The Ten Rules of (Golden Age) Detective Fiction

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Leading up to June 30th’s Writers’ Corner on Mystery writing, I asked one of two panelists, Janice MacDonald (author of the Randy Craig Mysteries) for a list of common genre cliches.

Turns out, someone consecrated this list almost a hundred years ago during the Golden Age of detective fiction.

Ronald Knox, known to admirers like MacDonald as “Father Knox,” was a humorist literary critic and, of course, detective fiction author. He formed The Detective Fiction Decalogue in the preface of the anthology Best Detective Stories of 1928-1929.

“Father” Ronald Knox / Wikipedia

“While a lot of Father Knox’s ‘Decalogue of Detective Fiction’ have been challenged by very good writers,” says MacDonald, “there are good reasons behind every one of these.”

Join Janice MacDonald, Wayne Arthurson and me at the Stanley Milner library Sunday, June 30th at 1:30pm for a fun and insightful discussion on what makes good mystery writing. In the meantime, study the words of the Father.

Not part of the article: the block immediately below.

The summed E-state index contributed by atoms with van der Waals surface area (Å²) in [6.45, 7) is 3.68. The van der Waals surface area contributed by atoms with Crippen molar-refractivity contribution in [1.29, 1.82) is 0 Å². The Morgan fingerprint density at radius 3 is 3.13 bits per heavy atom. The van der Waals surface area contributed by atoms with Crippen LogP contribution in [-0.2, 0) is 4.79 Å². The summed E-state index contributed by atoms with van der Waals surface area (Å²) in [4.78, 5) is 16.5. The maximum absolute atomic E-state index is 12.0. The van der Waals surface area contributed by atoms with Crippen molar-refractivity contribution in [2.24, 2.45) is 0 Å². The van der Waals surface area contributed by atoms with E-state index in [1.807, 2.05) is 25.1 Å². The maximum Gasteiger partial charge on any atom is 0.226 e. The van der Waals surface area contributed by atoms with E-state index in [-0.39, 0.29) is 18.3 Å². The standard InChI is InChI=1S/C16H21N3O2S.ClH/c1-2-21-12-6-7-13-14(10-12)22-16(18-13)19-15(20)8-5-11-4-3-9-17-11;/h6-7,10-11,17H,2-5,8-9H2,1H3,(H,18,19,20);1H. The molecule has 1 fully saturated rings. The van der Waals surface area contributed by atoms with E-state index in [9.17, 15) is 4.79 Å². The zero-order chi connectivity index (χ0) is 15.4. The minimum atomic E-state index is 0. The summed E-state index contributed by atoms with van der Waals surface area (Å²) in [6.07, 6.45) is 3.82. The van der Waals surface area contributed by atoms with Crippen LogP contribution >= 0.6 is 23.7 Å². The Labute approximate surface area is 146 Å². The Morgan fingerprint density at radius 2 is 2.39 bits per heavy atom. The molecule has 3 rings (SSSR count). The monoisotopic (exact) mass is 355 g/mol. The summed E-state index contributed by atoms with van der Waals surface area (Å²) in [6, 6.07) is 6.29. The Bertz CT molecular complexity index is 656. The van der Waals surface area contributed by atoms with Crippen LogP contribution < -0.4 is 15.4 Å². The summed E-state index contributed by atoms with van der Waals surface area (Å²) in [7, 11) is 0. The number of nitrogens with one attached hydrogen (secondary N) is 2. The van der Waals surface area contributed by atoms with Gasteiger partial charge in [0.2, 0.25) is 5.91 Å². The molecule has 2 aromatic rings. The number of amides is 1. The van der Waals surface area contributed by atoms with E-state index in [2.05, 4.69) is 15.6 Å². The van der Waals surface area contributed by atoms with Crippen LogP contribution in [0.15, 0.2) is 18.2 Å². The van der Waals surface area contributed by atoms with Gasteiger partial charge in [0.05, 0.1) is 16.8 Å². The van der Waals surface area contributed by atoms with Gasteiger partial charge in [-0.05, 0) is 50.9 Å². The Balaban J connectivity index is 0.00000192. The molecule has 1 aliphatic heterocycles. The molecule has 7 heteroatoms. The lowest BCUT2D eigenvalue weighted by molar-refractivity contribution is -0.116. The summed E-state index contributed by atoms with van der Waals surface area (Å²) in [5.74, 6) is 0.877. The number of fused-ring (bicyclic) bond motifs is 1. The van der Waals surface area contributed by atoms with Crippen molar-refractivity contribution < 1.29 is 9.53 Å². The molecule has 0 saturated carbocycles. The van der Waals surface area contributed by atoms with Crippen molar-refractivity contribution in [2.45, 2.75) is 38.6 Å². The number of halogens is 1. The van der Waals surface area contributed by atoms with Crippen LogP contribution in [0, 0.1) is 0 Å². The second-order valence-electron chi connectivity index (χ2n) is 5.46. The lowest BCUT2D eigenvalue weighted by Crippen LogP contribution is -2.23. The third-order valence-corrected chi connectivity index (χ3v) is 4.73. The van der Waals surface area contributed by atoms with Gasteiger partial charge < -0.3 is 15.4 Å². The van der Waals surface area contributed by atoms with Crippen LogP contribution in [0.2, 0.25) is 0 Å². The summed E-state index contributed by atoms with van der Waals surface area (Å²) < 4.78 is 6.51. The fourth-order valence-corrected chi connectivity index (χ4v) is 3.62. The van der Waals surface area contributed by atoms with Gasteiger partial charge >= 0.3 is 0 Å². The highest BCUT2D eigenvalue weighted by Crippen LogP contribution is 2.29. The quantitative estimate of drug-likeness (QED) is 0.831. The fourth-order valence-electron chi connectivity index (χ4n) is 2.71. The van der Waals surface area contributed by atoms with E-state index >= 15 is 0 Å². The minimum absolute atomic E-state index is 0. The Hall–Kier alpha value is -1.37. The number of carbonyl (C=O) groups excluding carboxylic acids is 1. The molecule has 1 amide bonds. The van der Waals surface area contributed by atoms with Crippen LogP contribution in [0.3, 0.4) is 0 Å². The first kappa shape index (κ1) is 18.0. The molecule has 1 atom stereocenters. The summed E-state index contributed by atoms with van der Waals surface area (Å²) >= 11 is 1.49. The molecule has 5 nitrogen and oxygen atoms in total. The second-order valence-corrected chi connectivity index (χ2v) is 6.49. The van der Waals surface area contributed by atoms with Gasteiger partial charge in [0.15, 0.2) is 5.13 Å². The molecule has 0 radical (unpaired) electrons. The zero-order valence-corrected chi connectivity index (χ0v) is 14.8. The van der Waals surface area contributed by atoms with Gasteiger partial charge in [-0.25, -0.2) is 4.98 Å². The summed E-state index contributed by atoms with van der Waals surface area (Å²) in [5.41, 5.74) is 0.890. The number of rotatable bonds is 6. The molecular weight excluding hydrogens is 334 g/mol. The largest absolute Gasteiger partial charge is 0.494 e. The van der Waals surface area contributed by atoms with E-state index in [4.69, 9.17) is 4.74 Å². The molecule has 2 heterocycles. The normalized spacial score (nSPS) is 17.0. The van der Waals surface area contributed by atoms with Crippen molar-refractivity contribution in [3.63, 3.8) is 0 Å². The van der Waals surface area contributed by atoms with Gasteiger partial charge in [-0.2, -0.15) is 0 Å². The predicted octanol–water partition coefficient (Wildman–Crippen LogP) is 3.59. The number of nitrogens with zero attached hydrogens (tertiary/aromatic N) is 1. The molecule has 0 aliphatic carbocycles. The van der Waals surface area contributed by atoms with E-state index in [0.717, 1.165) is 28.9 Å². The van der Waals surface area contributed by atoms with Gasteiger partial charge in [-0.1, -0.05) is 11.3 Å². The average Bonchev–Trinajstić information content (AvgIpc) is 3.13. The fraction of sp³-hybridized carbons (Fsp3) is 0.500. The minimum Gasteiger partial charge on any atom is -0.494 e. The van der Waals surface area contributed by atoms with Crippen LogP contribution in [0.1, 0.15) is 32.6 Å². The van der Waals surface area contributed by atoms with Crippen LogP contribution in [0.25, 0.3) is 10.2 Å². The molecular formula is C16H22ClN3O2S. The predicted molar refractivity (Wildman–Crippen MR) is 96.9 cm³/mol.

Here are his 10 Commandments of Detective Fiction:

  1. The criminal must be someone mentioned in the early part of the story, but must not be anyone whose thoughts the reader has been allowed to follow.
  2. All supernatural or preternatural agencies are ruled out as a matter of course.
  3. Not more than one secret room or passage is allowable.
  4. No hitherto undiscovered poisons may be used, nor any appliance which will need a long scientific explanation at the end.
  5. No Chinaman must figure in the story.
  6. No accident must ever help the detective, nor must he ever have an unaccountable intuition which proves to be right.
  7. The detective must not himself commit the crime.
  8. The detective must not light on any clues which are not instantly produced for the inspection of the reader.
  9. The stupid friend of the detective, the Watson, must not conceal any thoughts which pass through his mind; his intelligence must be slightly, but very slightly, below that of the average reader.
  10. Twin brothers, and doubles generally, must not appear unless we have been duly prepared for them.

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